My new craft room owes its existence mostly to the fact that my husband was sick of my clutter! We used to have a home office downstairs that included both of our computers and my sewing desk, plus all my supplies. And we had a guest room upstairs, that included our elliptical machine and a sleeper sofa, but we almost never have guests. So with the new arrangement, the elliptical machine is downstairs in my husband’s office, the sofa is in the dining room (sounds odd, but it works) and all my stuff is upstairs.
The only thing we purchased was the gray shelving and the clear plastic bins in the above picture. The shelves are the Vittsjo shelves from IKEA, which are black, but we spray painted them gray. It’s hard to see in these pictures, but the shelves are glass. Otherwise, we had everything else in the old office and other parts of the house. (The table is made out of IKEA Expedit shelves topped by an old door we snagged when our AP office got torn down years ago).
The large boxes on the gray shelves are just inexpensive shipping cartons I bought from Staples (I had to buy a pack of 20, but I will use the rest for something else!) I measured wrong, however, and thought I was purchasing boxes that also would fit in the Expedit shelves, but they are way too big. I used to have my fabric scraps shoved into the green drawers, so I really like having them in the plastic bins where I can see them.
That door the thread is hanging on is my closet. Our bedroom has a ridiculously tiny closet, so the two slightly larger closets in this room are where both Jason and I store all our clothes.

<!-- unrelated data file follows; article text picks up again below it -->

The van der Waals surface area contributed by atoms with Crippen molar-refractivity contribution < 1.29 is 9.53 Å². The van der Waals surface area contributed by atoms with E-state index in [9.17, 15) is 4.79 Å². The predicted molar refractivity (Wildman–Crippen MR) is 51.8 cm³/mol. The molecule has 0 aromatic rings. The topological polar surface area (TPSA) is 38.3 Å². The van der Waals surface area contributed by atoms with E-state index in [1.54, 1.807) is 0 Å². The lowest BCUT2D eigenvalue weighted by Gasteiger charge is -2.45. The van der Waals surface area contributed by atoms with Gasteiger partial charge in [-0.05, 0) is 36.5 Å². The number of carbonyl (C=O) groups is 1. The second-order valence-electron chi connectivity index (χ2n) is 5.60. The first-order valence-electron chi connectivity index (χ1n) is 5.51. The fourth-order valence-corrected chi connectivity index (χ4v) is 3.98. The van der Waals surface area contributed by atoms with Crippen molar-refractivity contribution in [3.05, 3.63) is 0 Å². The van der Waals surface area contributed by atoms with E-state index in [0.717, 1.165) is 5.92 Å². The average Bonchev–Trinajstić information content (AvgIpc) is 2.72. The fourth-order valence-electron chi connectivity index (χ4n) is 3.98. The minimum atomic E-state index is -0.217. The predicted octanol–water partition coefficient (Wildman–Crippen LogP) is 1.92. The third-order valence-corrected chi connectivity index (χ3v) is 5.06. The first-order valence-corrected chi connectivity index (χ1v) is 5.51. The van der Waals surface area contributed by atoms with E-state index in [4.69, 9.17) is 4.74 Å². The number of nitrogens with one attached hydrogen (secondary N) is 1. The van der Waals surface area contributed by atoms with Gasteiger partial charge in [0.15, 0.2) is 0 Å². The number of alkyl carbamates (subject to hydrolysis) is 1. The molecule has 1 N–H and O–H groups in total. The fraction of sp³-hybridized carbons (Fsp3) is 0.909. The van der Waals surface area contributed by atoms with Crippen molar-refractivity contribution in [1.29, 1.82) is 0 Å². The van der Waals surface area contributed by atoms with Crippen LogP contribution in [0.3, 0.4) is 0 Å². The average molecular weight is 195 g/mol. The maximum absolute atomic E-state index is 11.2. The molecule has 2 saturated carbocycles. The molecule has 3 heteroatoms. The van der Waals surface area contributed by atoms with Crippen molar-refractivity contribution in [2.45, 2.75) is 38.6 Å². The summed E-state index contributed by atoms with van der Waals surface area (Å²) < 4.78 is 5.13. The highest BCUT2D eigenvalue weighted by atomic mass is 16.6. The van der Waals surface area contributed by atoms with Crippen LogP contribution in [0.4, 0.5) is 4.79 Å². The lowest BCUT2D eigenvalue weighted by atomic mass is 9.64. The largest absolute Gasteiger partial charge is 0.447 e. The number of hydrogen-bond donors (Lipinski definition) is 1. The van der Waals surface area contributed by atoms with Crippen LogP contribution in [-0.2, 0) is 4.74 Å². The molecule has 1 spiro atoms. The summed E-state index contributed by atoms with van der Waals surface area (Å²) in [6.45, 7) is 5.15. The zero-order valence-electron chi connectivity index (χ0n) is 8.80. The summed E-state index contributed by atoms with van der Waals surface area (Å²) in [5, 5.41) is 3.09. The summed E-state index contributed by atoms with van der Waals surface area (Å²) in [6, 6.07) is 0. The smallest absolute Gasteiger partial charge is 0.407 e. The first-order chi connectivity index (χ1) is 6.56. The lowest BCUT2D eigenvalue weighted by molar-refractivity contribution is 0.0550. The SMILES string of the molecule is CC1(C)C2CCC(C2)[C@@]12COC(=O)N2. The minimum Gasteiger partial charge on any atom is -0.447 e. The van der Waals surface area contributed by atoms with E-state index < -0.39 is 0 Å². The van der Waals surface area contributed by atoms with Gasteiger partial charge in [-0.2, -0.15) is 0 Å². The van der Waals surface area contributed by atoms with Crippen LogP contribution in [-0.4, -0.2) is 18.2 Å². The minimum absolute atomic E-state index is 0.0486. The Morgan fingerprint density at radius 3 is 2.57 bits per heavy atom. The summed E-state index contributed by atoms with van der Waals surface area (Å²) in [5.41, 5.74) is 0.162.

I tried to be pretty ruthless in getting rid of stuff as I put this new room together, so many of the green drawers actually are empty. I put together a huge box of stuff for Parker’s art teacher, who’s always looking for new supplies. Some of what I had saved was ridiculous! I LOVE my new space … we’ll see how neat I can keep it as I get all my Christmas projects done!
Halloween decorations made with newspaper!
For my latest AP craft story, I made a Halloween wreath and garland using newspaper. I figured, the black and white color scheme is a perfect jumping off point for Halloween decor, and given that I am a journalist, why not encourage people to buy more newspapers!
I had never made rolled-paper roses before. They weren’t difficult, but they were quite time consuming. I was on deadline and had to make them all in one day, but it would not have seemed like such a chore had I spread it out over a few days. My wreath really could use another row of flowers around the outer edge, but it was good enough for a straight-on photo!
I also experimented with a more minimalist look, removing the glittery embellishments and just adding a mini pumpkin.
I like that version better, and that’s how it is hanging on my dining room wall now, though the pumpkin keeps falling off! I think I need to spear it with a toothpick and stick it into the foam wreath.